The sharing economy offers many opportunities for both consumers and merchants, allowing access to relationships that are mutually beneficial to both sides.
However, when problems arise in such relationships, there seems to be a lot of troubling gray areas.
Who is responsible for such problems? How should they be avoided or resolved? What are the legal rights and responsibilities of all parties involved?
This is where insurance comes into play by mitigating the potential risk related to the shared products.
Here we’ll break down this complicated issue to show the advantages and potential difficulties of a sharing economy insurance in Quebec.
What is collaborative insurance and the sharing economy in Quebec?
In the sharing economy, participating members use an online platform to pool goods and services. These goods and services may be borrowed, sold for an affordable price, or simply given away among members of the community.
The growth of the sharing economy has led to a new way of thinking about insurance. Insurance provides protection for all parties when they enter into a contract with one another. The unique problems and risks posed by the sharing economy are often disregarded or not well understood. The ease of the transaction supersedes the need for deeper consideration of one’s liability and protection.
The sharing economy stands to disrupt the insurance industry, as insurers work to develop products customized to this economy: where does the liability lie? Who pays for the insurance and how?
Who is responsible when a material failure occurs?
One of the biggest flaws of the sharing economy is ambiguity in the roles and responsibilities of all parties. The sharing economy is based almost entirely on a relationship of trust among all members of the platform. Members who take part in this economy implicitly agree to waive some of the consumer protection rights which might be in place otherwise.
In many cases, this trust-based economy works well. For example, hosts and guests in the AirBnB sharing platform use their reputation as currency. An abuse of trust on either side brings negative consequences within the trust-based community. However, where roles and responsibilities are ambiguous, there is always the risk of abuse. And as the dollar amount implicated increases, one can start to wonder how strong is this implicit agreement? When will trust lead to abuse? And abuse to actual liability suits?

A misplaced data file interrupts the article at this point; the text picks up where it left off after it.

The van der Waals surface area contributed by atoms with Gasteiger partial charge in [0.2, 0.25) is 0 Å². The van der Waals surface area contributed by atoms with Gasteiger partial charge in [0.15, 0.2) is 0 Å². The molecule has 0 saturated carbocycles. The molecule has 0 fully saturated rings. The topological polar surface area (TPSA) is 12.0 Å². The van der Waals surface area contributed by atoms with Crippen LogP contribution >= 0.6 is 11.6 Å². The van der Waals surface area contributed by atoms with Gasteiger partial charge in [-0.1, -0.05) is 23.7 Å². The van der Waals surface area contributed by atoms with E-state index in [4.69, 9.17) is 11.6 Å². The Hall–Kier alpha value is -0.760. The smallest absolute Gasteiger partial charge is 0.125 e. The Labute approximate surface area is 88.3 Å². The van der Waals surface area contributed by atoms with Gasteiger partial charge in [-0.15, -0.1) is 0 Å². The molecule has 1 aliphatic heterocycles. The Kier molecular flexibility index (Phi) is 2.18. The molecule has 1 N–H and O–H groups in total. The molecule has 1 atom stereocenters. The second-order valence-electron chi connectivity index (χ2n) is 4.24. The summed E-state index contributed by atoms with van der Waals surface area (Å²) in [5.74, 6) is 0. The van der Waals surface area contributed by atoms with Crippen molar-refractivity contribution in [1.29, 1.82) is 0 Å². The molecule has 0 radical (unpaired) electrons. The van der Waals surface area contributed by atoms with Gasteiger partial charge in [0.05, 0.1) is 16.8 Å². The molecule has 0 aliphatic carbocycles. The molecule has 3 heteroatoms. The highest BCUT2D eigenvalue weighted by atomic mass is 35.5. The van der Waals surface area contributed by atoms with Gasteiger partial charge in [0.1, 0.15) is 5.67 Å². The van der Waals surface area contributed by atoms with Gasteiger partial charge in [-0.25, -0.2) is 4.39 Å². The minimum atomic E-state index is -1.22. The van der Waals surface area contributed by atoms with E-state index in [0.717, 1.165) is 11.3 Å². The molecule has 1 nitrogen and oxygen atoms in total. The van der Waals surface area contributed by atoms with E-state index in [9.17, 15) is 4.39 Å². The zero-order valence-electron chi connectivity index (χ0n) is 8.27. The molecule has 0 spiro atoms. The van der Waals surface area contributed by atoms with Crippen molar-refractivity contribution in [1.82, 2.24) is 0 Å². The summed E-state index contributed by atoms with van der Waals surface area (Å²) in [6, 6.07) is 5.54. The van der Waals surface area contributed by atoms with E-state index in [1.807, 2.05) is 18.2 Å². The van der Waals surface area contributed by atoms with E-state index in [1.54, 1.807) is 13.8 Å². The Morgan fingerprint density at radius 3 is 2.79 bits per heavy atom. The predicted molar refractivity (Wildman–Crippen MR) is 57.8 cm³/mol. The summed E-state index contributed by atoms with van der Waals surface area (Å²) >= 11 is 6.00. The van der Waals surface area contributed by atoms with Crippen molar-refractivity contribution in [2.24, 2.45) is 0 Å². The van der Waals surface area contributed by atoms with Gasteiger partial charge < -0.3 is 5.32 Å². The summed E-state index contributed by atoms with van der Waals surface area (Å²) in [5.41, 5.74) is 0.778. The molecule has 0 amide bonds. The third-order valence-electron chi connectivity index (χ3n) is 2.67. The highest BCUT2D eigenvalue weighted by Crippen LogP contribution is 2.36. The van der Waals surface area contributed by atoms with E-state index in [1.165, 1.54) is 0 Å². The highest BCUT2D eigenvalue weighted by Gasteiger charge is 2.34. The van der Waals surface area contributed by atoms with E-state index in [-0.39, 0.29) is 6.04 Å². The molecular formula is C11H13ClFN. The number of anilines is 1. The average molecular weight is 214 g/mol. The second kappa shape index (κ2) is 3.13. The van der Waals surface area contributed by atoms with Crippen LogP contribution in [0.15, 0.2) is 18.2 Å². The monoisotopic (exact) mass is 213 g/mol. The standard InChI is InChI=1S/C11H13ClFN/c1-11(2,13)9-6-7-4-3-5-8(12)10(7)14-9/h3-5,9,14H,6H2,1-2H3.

Best Practice For Providers
There are some recommended practices to minimize the risks inherent to providers in the sharing economy in Quebec.
Require a liability release and proof of insurance from the tenant
Providers of rental accommodations within the sharing economy open themselves to an array of risks. An unethical tenant could steal from you, use the rental for illegal activities, or simply cause damage through carelessness, such as leaving the stove on. A liability release can help protect you in this last circumstance. Requiring a tenant to show proof of insurance means that you have recourse if theft, fire or burglary damages your home or possessions.
Keep shared property well maintained
When a shared property is clean and well-maintained, it sets a precedent for those who use it. It also makes tenant damage easier to detect and to repair.
And even more importantly, keeping up with maintenance lessens the financial impact of not only property damage and the resulting business interruption, but also of an undesired liability suit. An unprotected accommodation, hazardous equipment or even an ill-maintained motor vehicle can cause irreparable damage to the third party and can expose the owner to heavy financial consequences.
Best Practice For Tenants
While there is still a troubling level of legal ambiguity in the sharing economy of Quebec, tenants should be wary of their maintenance and use of property.
In some cases, you may be held responsible for any damages incurred from poor maintenance or misuse.
To keep your bases covered, always care for shared property as if it were your own. That way, everyone on the platform can continue to enjoy it with a minimum of risk and liability.
While the sharing economy does raise potential problems from an insurance perspective, all you need is some caution and awareness to participate freely in its unique opportunities. Although risks will always exist, action can be taken to mitigate them.